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Why Are Oklahoma Teachers Walking Out?

The Reason 1 Oklahoma Teacher Is Walking Out Is About "So Much More Than a Raise"

Nearly 40,000 Oklahoma teachers walked out of school on April 2 to strike for better wages and more classroom funding and to put pressure on local lawmakers to make these changes. Laurissa Kovacs is one of the many teachers who participated in the walkout and says that in the four years she's been an educator in the state, which reports the second lowest teacher salaries in the country, she's brought home less than $30,000 a year. She has watched many qualified teachers leave the state over their low salaries — among other reasons — and in turn, completely put the students' quality of education at risk.

To make the reason she's walking out on her students explicitly clear, she shared one powerful image: a cracked and broken blue plastic chair, or, as her students call it, the "cheek pincher."

"This is way too many students for one class," Laurissa said of her fourth-hour class with 32 students in it. "Especially art class. I've had to cut back on the fun, ambitious, and exciting projects literally because there isn't enough room on the table for 32 kids. I literally do not have enough chairs for 32 students."

Which is what brought her to share her photo of the blue chair to begin with.

This photo is something every one of my students is familiar with. This chair, or cheek-pincher, is what my students have to sit on. Most of the chairs in my room look like this. Once they get to this point it's only a matter of time before the bottom goes completely out. Today a student actually carried his chair with him to sharpen his pencil because he got in early enough to get a good chair. I've gotten a few new students and had to throw a bottom-less chair away so tomorrow I'm having to bring in a couple of folding chairs I have here at home. That's why I'm walking out.

Oklahoma teachers like Laurissa are fighting for better wages for themselves, yes, but it's a catch-22 situation: unless overworked and underpaid teachers see a change in wages and funding, they simply can't afford to keep teaching in the districts they're in for so little pay. So, many of them choose to leave, adding more students into the classes of the remaining teachers who are also underpaid and spending their own hard-earned money to fund their classrooms. In the end, the students who can't control any of this are affected, something Laurissa is extremely aware of.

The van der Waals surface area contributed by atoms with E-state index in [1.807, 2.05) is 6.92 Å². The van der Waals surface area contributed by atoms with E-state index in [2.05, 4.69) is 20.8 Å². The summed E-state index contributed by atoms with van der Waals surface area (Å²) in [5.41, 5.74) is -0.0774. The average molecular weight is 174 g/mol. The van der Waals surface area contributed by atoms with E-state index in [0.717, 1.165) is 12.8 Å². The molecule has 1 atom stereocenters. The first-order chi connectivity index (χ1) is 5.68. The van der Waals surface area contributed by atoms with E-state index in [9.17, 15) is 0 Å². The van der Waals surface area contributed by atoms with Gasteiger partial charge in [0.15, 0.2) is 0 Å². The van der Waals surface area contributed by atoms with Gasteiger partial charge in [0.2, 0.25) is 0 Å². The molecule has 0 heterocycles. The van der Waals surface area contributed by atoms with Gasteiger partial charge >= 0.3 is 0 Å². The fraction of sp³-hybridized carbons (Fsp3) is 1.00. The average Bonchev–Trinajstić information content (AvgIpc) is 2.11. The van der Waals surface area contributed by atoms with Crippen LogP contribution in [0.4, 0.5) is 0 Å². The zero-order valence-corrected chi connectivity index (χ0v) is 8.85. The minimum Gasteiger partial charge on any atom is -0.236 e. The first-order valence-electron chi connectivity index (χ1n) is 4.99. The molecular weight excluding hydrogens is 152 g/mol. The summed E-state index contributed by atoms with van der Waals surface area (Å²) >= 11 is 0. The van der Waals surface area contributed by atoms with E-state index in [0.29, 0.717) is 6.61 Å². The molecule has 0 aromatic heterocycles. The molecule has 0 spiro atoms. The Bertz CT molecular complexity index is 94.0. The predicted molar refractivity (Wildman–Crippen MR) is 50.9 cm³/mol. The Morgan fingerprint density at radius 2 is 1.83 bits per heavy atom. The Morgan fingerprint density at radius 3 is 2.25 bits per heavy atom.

"These kids deserve so much better than this," she wrote. "They deserve teachers who are qualified to teach. They deserve classes that are small enough that the teachers can actually spend some time with each student. They deserve CHAIRS. They deserve a quality education just as much as kids in surrounding states."

Since her post started gaining attention, the teacher created an Amazon wish list for her classroom and luckily has received enough new chairs for her students so that no one is forced to sit on the cheek pincher anymore. There are still a number of items on the list that Laurissa would love to have for her students, and anything extra she receives will be given to other teachers in her building and district.

"This is about so much more than a raise," Laurissa wrote. "It's about the future of Oklahoma. That's why I'm walking out. And this bill that just passed is no where near enough to make an actual difference. I'm still ready to walk out and stand my ground."

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